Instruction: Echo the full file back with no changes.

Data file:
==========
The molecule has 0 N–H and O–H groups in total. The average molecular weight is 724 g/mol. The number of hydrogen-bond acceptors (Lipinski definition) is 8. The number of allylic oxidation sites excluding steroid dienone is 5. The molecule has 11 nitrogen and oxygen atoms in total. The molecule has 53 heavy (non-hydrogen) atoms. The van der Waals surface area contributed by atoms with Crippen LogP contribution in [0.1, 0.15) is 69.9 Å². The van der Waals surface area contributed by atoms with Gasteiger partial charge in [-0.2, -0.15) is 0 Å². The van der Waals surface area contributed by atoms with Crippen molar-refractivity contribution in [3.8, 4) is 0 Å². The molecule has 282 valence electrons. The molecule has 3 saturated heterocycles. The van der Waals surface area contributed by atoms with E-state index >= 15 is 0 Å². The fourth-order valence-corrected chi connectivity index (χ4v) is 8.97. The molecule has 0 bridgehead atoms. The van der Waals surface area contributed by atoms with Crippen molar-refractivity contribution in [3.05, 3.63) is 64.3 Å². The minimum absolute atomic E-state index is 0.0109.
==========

The molecule has 0 N–H and O–H groups in total. The average molecular weight is 724 g/mol. The number of hydrogen-bond acceptors (Lipinski definition) is 8. The number of allylic oxidation sites excluding steroid dienone is 5. The molecule has 11 nitrogen and oxygen atoms in total. The molecule has 53 heavy (non-hydrogen) atoms. The van der Waals surface area contributed by atoms with Crippen LogP contribution in [0.1, 0.15) is 69.9 Å². The van der Waals surface area contributed by atoms with Gasteiger partial charge in [-0.2, -0.15) is 0 Å². The van der Waals surface area contributed by atoms with Crippen molar-refractivity contribution in [3.8, 4) is 0 Å². The molecule has 282 valence electrons. The molecule has 3 saturated heterocycles. The van der Waals surface area contributed by atoms with E-state index >= 15 is 0 Å². The fourth-order valence-corrected chi connectivity index (χ4v) is 8.97. The molecule has 0 bridgehead atoms. The van der Waals surface area contributed by atoms with Crippen molar-refractivity contribution in [3.05, 3.63) is 64.3 Å². The minimum absolute atomic E-state index is 0.0109.